Give ‘no’ mode a try if you’re feeling crunched
It’s the most powerful word in the English language, or the Spanish language, for that matter. What a remarkable coincidence you say? No, not really. But doesn’t “no” mean “no” and “yes” mean “yes”? Well, no, or perhaps yes… . Confused? Please read on.
My kids are back to school and I don’t know which end is up. Between soccer and football, homework and band, friends and the telephone, I don’t know where family time is, let alone the sleep you say we all need. How can I help them fit it all in?
” Not enough time, in Vail
Dear Not Enough Time,
Did you notice that your sign off began with “No”? The word no can be dated back to the 1200s when the Old English word “na,” meaning “never” and “nan,” meaning “none,” gave way to our well-known word “no.” Its meanings are many, but as you are well aware, they signify a contradiction, disagreement, opposition or improbability. It is a power word. Like David who slew Goliath these two little letters can stop an eloquent request, contradict an important statement, and turn the possible to the impossible. It is a word that may be often used, but not one we like to hear. Think of the question “Will you do ___ for me?” If the reply is “no” the speaker has power. When the reply is “yes,” they give the power back.
It is no surprise that no is one of our earliest words. Sure it’s an easy consonant sound to pronounce, but perhaps it is also because as children we hear that word often! Then something happens ” we are taught that saying yes is polite while saying no is not. We quickly learn that people like us when we say yes, but do not like us as much when we say no. For many of us that positive reinforcement makes it hard to ever say no.
A challenge we all face is finding balance in our lives, and an important extension of that is teaching our children to do the same. You know who you are. You sign up for every event that comes your way, volunteer for every function that needs a helping hand and your children play every sport, not to mention participate in each activity offered in a three county area. Weekends are a careful strategic mapping of both time and place to fit it all in and your car knows every back street and shortcut to get there on time.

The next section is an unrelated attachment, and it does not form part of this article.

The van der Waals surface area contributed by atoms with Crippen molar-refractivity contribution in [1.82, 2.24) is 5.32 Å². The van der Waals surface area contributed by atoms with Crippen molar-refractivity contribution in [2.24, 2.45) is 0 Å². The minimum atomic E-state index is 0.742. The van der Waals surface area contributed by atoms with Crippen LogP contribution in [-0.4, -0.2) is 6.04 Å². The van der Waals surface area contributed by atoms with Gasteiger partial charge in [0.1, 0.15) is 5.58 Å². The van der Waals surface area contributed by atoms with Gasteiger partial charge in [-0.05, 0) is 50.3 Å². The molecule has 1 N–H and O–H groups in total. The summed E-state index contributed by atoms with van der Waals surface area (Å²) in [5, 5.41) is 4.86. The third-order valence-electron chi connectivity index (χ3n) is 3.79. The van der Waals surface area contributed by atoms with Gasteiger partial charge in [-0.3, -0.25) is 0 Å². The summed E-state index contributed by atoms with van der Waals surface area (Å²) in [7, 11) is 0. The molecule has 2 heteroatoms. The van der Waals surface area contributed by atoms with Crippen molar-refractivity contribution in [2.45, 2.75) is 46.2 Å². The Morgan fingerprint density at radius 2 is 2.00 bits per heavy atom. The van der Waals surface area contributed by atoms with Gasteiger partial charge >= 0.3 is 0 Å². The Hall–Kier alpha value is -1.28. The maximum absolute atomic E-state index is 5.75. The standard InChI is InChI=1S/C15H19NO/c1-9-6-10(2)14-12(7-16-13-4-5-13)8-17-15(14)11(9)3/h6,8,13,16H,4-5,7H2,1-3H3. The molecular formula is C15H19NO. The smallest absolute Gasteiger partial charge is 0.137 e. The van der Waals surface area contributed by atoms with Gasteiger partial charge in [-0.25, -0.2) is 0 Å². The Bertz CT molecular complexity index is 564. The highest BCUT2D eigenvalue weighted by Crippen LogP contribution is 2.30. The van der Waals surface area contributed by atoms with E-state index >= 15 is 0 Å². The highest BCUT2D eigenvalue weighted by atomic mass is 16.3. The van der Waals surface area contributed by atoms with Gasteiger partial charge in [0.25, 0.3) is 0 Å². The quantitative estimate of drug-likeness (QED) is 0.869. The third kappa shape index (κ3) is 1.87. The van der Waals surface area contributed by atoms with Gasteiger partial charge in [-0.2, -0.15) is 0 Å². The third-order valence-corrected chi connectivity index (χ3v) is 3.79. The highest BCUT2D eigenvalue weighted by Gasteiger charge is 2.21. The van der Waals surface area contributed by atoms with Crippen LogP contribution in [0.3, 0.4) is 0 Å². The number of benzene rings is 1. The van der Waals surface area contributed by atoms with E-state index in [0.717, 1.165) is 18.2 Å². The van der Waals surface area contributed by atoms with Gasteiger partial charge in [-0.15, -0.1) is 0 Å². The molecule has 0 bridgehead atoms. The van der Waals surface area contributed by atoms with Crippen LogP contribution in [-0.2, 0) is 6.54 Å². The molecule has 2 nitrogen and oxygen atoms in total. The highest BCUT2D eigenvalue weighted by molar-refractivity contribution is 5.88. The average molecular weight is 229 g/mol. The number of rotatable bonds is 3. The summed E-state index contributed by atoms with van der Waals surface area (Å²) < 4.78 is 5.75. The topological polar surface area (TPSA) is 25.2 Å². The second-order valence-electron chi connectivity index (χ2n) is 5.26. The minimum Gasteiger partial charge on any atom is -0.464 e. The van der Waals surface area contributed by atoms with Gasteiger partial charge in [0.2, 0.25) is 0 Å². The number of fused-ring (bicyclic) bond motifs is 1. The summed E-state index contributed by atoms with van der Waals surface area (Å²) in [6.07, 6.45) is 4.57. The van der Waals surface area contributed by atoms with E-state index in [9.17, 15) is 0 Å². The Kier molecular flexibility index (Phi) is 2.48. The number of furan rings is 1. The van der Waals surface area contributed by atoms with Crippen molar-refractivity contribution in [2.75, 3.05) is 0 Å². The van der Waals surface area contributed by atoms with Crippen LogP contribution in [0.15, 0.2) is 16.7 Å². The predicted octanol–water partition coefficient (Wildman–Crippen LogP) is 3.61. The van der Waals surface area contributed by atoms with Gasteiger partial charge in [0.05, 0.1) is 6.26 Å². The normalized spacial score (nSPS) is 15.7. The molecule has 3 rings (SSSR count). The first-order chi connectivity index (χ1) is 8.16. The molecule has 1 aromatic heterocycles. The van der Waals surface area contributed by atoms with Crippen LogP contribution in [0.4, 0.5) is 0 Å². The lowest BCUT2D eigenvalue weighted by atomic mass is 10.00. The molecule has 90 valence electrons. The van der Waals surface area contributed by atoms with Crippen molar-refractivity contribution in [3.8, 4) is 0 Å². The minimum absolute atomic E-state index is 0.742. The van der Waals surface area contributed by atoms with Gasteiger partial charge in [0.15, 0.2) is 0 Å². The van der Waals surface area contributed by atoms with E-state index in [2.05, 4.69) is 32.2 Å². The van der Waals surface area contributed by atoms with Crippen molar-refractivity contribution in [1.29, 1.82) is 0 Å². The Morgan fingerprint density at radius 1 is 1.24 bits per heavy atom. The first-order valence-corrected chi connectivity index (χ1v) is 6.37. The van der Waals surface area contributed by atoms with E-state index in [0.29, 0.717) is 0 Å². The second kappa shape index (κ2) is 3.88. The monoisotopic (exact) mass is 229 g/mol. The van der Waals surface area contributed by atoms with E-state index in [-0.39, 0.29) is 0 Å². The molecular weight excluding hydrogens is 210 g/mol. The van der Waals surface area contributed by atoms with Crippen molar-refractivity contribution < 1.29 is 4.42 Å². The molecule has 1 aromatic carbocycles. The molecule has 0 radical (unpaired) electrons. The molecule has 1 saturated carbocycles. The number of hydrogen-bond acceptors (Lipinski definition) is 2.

For all who feel I have just described your life, no can mean yes. It means yes to yourself. In order to stay healthy mentally, physically and emotionally, it is important to have selfish time. That is doing something that primarily benefits ones self. It is not sleeping in or catching up on the laundry, but rather doing something for you. As busy as our lives are, the challenge lies not in finding that special thing but in finding the time to do it. The solution of course then is in saying no. No to a party or gathering, no to an invitation or request, even no to lending out a helping hand ” again.
A simple solution is to think about where you are, how your priorities have been set and what time and energy reserves are left in your life. Once your reserves are low and everything else is full, go into no mode. Try it for a week or two, perhaps even a month. Make a commitment to say no to putting anything new on your plate. Re-charge your batteries, take in a few breaths of fresh air and stop and smell the roses. Doing that will set an important example for your children to. With so many choices in their world, the most important lesson might not be which activities to choose, but which ones to leave behind.
Remember, your health is your responsibility. Health is our greatest asset, and it doesn’t happen by accident. If something doesn’t seem right or questions are left unanswered, don’t wait, call your doctor.
Dr. Drew Werner of the Eagle Valley Medical Center writes a regular column for the Daily. He encourages health questions. Write him by e-mail to email@example.com or c/o Editor, Vail Daily, P.O. Box 81, Vail, CO 81658.
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